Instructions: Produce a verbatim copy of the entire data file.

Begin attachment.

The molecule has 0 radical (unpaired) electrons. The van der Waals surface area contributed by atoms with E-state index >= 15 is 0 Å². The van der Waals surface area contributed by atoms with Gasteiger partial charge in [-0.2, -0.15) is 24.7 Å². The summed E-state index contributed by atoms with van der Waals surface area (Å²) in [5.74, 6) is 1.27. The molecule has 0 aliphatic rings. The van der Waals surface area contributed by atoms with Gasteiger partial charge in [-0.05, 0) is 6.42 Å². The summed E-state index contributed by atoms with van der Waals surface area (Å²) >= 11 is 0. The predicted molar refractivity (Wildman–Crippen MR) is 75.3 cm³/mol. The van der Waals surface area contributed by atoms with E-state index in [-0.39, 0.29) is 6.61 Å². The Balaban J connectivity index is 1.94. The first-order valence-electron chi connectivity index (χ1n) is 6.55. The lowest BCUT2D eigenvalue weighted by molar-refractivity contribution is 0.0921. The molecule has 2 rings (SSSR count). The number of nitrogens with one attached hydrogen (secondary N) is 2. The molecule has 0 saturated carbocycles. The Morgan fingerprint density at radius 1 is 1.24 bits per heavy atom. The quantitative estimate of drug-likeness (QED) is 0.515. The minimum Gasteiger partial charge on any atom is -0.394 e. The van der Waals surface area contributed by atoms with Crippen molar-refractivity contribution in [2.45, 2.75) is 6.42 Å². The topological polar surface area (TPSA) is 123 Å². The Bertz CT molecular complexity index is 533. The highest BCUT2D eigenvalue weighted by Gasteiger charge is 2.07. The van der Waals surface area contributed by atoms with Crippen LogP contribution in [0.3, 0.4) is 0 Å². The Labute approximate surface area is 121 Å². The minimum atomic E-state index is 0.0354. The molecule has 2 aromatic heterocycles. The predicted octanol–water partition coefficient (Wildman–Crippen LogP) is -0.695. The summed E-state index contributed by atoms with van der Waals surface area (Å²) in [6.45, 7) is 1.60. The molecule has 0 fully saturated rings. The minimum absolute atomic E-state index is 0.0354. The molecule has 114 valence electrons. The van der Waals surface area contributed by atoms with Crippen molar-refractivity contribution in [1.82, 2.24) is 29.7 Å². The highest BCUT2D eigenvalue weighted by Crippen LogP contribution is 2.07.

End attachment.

The molecule has 0 radical (unpaired) electrons. The van der Waals surface area contributed by atoms with E-state index >= 15 is 0 Å². The van der Waals surface area contributed by atoms with Gasteiger partial charge in [-0.2, -0.15) is 24.7 Å². The summed E-state index contributed by atoms with van der Waals surface area (Å²) in [5.74, 6) is 1.27. The molecule has 0 aliphatic rings. The van der Waals surface area contributed by atoms with Gasteiger partial charge in [-0.05, 0) is 6.42 Å². The summed E-state index contributed by atoms with van der Waals surface area (Å²) >= 11 is 0. The predicted molar refractivity (Wildman–Crippen MR) is 75.3 cm³/mol. The van der Waals surface area contributed by atoms with E-state index in [-0.39, 0.29) is 6.61 Å². The Balaban J connectivity index is 1.94. The first-order valence-electron chi connectivity index (χ1n) is 6.55. The lowest BCUT2D eigenvalue weighted by molar-refractivity contribution is 0.0921. The molecule has 2 rings (SSSR count). The number of nitrogens with one attached hydrogen (secondary N) is 2. The molecule has 0 saturated carbocycles. The Morgan fingerprint density at radius 1 is 1.24 bits per heavy atom. The quantitative estimate of drug-likeness (QED) is 0.515. The minimum Gasteiger partial charge on any atom is -0.394 e. The van der Waals surface area contributed by atoms with Crippen molar-refractivity contribution in [2.45, 2.75) is 6.42 Å². The topological polar surface area (TPSA) is 123 Å². The Bertz CT molecular complexity index is 533. The highest BCUT2D eigenvalue weighted by Gasteiger charge is 2.07. The van der Waals surface area contributed by atoms with Crippen LogP contribution in [0.3, 0.4) is 0 Å². The Labute approximate surface area is 121 Å². The minimum atomic E-state index is 0.0354. The molecule has 2 aromatic heterocycles. The predicted octanol–water partition coefficient (Wildman–Crippen LogP) is -0.695. The summed E-state index contributed by atoms with van der Waals surface area (Å²) in [6.45, 7) is 1.60. The molecule has 0 fully saturated rings. The minimum absolute atomic E-state index is 0.0354. The molecule has 114 valence electrons. The van der Waals surface area contributed by atoms with Crippen molar-refractivity contribution in [1.82, 2.24) is 29.7 Å². The highest BCUT2D eigenvalue weighted by Crippen LogP contribution is 2.07.